SAA chartered plane will still fly to Cuba, but won't be carrying weapons

2018-07-23 16:18
Military aircraft at the Waterkloof air force base. (File: Herman Verwey/Gallo)

Military aircraft at the Waterkloof air force base. (File: Herman Verwey/Gallo)

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South African Airways (SAA) has said the charter flight which was meant to transport Cuban technicians back to the Caribbean island last week will still take place this week.

The plane was stopped by customs officials last week at the Waterkloof air force base after it emerged that the aircraft, which was chartered by the South African National Defence Force (SANDF), also had a number of firearms and ammunition on board.

Rapport newspaper reported on Sunday that an SAA plane chartered by the SANDF, that was meant to transport 150 Cuban technicians who were in South Africa to conduct maintenance on aging aircraft, was stopped at Waterkloof last week.

Customs officials discovered R4 and R5 rifles, 7.62mm light machine guns and ammunition on board. The aircraft was prevented from leaving.

SAA spokesperson Tlali Tlali said the departure of the aircraft was delayed due to administrative issues.

"SAA policy does not permit for the carriage of any items deemed munitions of war, or parts thereof, regardless of the nature of the flight," he said on Monday.

Permission required

"This means, SAA does not transport any arms and ammunition as such items are classified in the category of dangerous goods class (DGR class). They are therefore forbidden on our flights.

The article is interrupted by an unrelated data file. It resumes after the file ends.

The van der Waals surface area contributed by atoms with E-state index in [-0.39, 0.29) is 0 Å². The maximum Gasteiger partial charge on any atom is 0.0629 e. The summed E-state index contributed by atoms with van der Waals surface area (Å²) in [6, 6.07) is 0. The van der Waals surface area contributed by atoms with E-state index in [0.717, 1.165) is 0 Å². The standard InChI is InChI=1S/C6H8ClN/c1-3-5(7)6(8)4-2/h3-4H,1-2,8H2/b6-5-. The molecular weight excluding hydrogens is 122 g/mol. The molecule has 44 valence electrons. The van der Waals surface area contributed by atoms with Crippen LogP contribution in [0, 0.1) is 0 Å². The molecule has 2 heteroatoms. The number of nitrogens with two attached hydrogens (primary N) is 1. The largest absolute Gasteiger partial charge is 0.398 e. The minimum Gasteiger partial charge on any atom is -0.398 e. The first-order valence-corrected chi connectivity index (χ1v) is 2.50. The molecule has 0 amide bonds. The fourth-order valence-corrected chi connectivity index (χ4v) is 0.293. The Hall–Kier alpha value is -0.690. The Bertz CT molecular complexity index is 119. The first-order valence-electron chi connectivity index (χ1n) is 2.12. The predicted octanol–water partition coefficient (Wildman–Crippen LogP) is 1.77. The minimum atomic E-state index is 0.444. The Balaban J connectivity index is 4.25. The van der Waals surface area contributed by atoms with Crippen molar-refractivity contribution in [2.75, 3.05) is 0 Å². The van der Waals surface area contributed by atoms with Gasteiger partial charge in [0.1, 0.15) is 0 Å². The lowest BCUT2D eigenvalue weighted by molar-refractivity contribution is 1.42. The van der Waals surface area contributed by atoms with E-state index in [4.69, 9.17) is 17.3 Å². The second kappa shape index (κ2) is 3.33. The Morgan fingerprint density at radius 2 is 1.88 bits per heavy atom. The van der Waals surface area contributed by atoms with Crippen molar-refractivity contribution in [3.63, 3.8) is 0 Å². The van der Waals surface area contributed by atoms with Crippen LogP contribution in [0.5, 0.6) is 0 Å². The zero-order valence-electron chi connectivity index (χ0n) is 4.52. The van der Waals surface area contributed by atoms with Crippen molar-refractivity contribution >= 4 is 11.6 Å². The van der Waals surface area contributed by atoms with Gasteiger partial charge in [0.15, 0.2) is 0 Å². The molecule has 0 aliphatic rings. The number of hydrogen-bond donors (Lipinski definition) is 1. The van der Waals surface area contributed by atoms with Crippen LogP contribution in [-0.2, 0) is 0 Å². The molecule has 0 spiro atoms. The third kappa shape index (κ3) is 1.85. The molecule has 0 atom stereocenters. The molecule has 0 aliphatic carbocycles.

"The flight will still operate this week as per the agreement between SAA and the client. SAA will not transport any consignment that is outside what SAA policy provides for," he said.

Rapport reported that the SANDF required permission from the National Conventional Arms Control Committee (NCACC) before it was permitted to export the firearms and ammunition.

The chairperson of the NCACC, Jeff Radebe, who is also the minister of energy, was not immediately available for comment on Monday.

He reportedly told Rapport that South Africa was a sovereign country and did not require any permission to export such firearms and ammunition. He added that such a transaction did not depend on diplomatic geo-political considerations.

SANDF spokesperson Brigadier General Mafi Mgobozi referred all queries to the NCACC.

Read more on:    saa  |  sandf  |  pretoria  |  diplomacy  |  aviation  |  weapons

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